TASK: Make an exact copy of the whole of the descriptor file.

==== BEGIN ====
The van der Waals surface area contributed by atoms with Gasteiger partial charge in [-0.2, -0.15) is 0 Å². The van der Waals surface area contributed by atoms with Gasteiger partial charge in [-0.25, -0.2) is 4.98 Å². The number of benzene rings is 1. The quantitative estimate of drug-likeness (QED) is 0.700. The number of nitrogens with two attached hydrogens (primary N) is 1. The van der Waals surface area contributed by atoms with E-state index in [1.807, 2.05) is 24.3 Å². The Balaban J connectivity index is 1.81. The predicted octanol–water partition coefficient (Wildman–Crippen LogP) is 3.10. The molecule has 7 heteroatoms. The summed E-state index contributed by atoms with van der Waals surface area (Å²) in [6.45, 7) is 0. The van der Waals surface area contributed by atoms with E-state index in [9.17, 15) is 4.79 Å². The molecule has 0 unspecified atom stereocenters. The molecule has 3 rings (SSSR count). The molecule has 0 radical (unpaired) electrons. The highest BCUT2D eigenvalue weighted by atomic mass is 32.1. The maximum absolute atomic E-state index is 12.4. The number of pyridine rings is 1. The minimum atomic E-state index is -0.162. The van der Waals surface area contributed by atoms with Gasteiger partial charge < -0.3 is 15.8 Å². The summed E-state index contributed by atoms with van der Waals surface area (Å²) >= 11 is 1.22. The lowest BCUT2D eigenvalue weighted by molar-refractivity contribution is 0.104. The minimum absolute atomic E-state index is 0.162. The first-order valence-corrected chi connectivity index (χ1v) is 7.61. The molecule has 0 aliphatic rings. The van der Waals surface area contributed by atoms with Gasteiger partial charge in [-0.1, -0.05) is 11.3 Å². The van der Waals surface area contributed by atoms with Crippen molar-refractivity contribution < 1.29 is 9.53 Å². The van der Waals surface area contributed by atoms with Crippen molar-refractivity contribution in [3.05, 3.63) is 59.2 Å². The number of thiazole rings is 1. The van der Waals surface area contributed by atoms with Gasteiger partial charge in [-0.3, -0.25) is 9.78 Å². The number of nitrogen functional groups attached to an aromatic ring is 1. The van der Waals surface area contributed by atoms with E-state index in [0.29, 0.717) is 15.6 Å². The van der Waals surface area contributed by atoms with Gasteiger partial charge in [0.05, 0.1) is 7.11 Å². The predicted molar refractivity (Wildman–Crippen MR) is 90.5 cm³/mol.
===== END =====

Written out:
The van der Waals surface area contributed by atoms with Gasteiger partial charge in [-0.2, -0.15) is 0 Å². The van der Waals surface area contributed by atoms with Gasteiger partial charge in [-0.25, -0.2) is 4.98 Å². The number of benzene rings is 1. The quantitative estimate of drug-likeness (QED) is 0.700. The number of nitrogens with two attached hydrogens (primary N) is 1. The van der Waals surface area contributed by atoms with E-state index in [1.807, 2.05) is 24.3 Å². The Balaban J connectivity index is 1.81. The predicted octanol–water partition coefficient (Wildman–Crippen LogP) is 3.10. The molecule has 7 heteroatoms. The summed E-state index contributed by atoms with van der Waals surface area (Å²) in [6.45, 7) is 0. The van der Waals surface area contributed by atoms with E-state index in [9.17, 15) is 4.79 Å². The molecule has 0 unspecified atom stereocenters. The molecule has 3 rings (SSSR count). The molecule has 0 radical (unpaired) electrons. The highest BCUT2D eigenvalue weighted by atomic mass is 32.1. The maximum absolute atomic E-state index is 12.4. The number of pyridine rings is 1. The minimum atomic E-state index is -0.162. The van der Waals surface area contributed by atoms with Gasteiger partial charge < -0.3 is 15.8 Å². The summed E-state index contributed by atoms with van der Waals surface area (Å²) >= 11 is 1.22. The lowest BCUT2D eigenvalue weighted by molar-refractivity contribution is 0.104. The minimum absolute atomic E-state index is 0.162. The first-order valence-corrected chi connectivity index (χ1v) is 7.61. The molecule has 0 aliphatic rings. The van der Waals surface area contributed by atoms with Gasteiger partial charge in [-0.1, -0.05) is 11.3 Å². The van der Waals surface area contributed by atoms with Crippen molar-refractivity contribution < 1.29 is 9.53 Å². The van der Waals surface area contributed by atoms with Crippen molar-refractivity contribution in [3.05, 3.63) is 59.2 Å². The number of thiazole rings is 1. The van der Waals surface area contributed by atoms with Gasteiger partial charge in [-0.3, -0.25) is 9.78 Å². The number of nitrogen functional groups attached to an aromatic ring is 1. The van der Waals surface area contributed by atoms with E-state index in [0.29, 0.717) is 15.6 Å². The van der Waals surface area contributed by atoms with Gasteiger partial charge in [0.05, 0.1) is 7.11 Å². The predicted molar refractivity (Wildman–Crippen MR) is 90.5 cm³/mol.